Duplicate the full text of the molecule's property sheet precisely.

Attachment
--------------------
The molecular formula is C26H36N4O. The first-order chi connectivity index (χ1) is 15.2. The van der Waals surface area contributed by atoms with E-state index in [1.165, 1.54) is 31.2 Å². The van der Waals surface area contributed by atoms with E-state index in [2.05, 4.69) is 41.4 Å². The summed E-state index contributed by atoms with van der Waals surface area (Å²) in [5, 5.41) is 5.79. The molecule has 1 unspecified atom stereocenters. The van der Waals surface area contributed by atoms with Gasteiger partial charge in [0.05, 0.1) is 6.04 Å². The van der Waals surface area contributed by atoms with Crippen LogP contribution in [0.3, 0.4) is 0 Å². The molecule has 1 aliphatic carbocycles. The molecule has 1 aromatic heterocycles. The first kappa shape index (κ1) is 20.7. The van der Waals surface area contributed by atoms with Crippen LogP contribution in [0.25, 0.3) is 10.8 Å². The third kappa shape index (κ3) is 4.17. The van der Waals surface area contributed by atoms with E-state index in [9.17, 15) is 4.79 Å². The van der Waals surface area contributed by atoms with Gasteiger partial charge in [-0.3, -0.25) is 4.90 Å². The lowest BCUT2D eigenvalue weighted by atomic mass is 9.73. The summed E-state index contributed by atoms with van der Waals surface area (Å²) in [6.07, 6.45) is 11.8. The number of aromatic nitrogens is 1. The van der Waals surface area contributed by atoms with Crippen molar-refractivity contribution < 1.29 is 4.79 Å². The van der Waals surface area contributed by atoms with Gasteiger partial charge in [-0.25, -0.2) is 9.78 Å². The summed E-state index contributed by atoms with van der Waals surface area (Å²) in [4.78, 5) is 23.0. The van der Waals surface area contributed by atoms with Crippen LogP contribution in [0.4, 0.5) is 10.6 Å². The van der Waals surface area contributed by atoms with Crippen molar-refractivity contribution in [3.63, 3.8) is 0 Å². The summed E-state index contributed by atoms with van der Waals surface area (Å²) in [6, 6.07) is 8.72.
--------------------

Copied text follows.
The molecular formula is C26H36N4O. The first-order chi connectivity index (χ1) is 15.2. The van der Waals surface area contributed by atoms with E-state index in [1.165, 1.54) is 31.2 Å². The van der Waals surface area contributed by atoms with E-state index in [2.05, 4.69) is 41.4 Å². The summed E-state index contributed by atoms with van der Waals surface area (Å²) in [5, 5.41) is 5.79. The molecule has 1 unspecified atom stereocenters. The van der Waals surface area contributed by atoms with Gasteiger partial charge in [0.05, 0.1) is 6.04 Å². The van der Waals surface area contributed by atoms with Crippen LogP contribution in [0.3, 0.4) is 0 Å². The molecule has 1 aliphatic carbocycles. The molecule has 1 aromatic heterocycles. The first kappa shape index (κ1) is 20.7. The van der Waals surface area contributed by atoms with Crippen LogP contribution in [0.25, 0.3) is 10.8 Å². The third kappa shape index (κ3) is 4.17. The van der Waals surface area contributed by atoms with E-state index in [9.17, 15) is 4.79 Å². The van der Waals surface area contributed by atoms with Gasteiger partial charge in [-0.3, -0.25) is 4.90 Å². The lowest BCUT2D eigenvalue weighted by atomic mass is 9.73. The summed E-state index contributed by atoms with van der Waals surface area (Å²) in [6.07, 6.45) is 11.8. The number of aromatic nitrogens is 1. The van der Waals surface area contributed by atoms with Crippen molar-refractivity contribution < 1.29 is 4.79 Å². The van der Waals surface area contributed by atoms with Gasteiger partial charge in [-0.25, -0.2) is 9.78 Å². The summed E-state index contributed by atoms with van der Waals surface area (Å²) in [4.78, 5) is 23.0. The van der Waals surface area contributed by atoms with Crippen LogP contribution in [0.4, 0.5) is 10.6 Å². The van der Waals surface area contributed by atoms with Crippen molar-refractivity contribution in [3.63, 3.8) is 0 Å². The summed E-state index contributed by atoms with van der Waals surface area (Å²) in [6, 6.07) is 8.72.